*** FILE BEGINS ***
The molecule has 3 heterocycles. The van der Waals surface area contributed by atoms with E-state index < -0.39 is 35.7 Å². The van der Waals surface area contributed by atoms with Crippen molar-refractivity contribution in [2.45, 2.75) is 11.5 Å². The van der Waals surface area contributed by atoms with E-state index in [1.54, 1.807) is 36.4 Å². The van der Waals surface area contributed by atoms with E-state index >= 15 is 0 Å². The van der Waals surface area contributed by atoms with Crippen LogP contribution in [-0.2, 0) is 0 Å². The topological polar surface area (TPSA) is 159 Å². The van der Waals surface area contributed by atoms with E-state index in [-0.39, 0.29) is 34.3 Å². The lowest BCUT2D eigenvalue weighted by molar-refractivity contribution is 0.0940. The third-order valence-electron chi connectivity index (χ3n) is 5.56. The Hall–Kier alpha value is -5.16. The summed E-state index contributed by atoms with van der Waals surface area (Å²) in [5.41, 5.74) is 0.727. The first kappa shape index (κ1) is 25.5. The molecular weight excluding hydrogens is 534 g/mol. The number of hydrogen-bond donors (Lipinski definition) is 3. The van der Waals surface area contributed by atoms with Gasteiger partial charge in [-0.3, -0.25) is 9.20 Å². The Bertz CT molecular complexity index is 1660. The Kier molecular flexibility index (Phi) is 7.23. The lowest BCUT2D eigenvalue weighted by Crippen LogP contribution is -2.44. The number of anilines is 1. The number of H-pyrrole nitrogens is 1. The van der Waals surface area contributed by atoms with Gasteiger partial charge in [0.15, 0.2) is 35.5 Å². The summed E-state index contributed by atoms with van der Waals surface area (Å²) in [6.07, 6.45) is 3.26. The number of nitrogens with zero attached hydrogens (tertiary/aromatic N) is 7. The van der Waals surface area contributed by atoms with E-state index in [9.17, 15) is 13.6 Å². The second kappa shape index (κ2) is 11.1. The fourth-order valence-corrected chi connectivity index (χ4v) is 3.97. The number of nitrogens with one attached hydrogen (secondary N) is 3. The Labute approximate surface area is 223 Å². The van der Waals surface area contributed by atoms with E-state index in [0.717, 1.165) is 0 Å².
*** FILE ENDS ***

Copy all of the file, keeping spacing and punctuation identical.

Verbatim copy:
The molecule has 3 heterocycles. The van der Waals surface area contributed by atoms with E-state index < -0.39 is 35.7 Å². The van der Waals surface area contributed by atoms with Crippen molar-refractivity contribution in [2.45, 2.75) is 11.5 Å². The van der Waals surface area contributed by atoms with E-state index in [1.54, 1.807) is 36.4 Å². The van der Waals surface area contributed by atoms with E-state index >= 15 is 0 Å². The van der Waals surface area contributed by atoms with Crippen LogP contribution in [-0.2, 0) is 0 Å². The topological polar surface area (TPSA) is 159 Å². The van der Waals surface area contributed by atoms with E-state index in [-0.39, 0.29) is 34.3 Å². The lowest BCUT2D eigenvalue weighted by molar-refractivity contribution is 0.0940. The third-order valence-electron chi connectivity index (χ3n) is 5.56. The Hall–Kier alpha value is -5.16. The summed E-state index contributed by atoms with van der Waals surface area (Å²) in [5.41, 5.74) is 0.727. The first kappa shape index (κ1) is 25.5. The molecular weight excluding hydrogens is 534 g/mol. The number of hydrogen-bond donors (Lipinski definition) is 3. The van der Waals surface area contributed by atoms with Gasteiger partial charge in [-0.3, -0.25) is 9.20 Å². The Bertz CT molecular complexity index is 1660. The Kier molecular flexibility index (Phi) is 7.23. The lowest BCUT2D eigenvalue weighted by Crippen LogP contribution is -2.44. The number of anilines is 1. The number of H-pyrrole nitrogens is 1. The van der Waals surface area contributed by atoms with Gasteiger partial charge in [0.15, 0.2) is 35.5 Å². The summed E-state index contributed by atoms with van der Waals surface area (Å²) in [6.07, 6.45) is 3.26. The number of nitrogens with zero attached hydrogens (tertiary/aromatic N) is 7. The van der Waals surface area contributed by atoms with E-state index in [9.17, 15) is 13.6 Å². The second kappa shape index (κ2) is 11.1. The fourth-order valence-corrected chi connectivity index (χ4v) is 3.97. The number of nitrogens with one attached hydrogen (secondary N) is 3. The Labute approximate surface area is 223 Å². The van der Waals surface area contributed by atoms with E-state index in [0.717, 1.165) is 0 Å².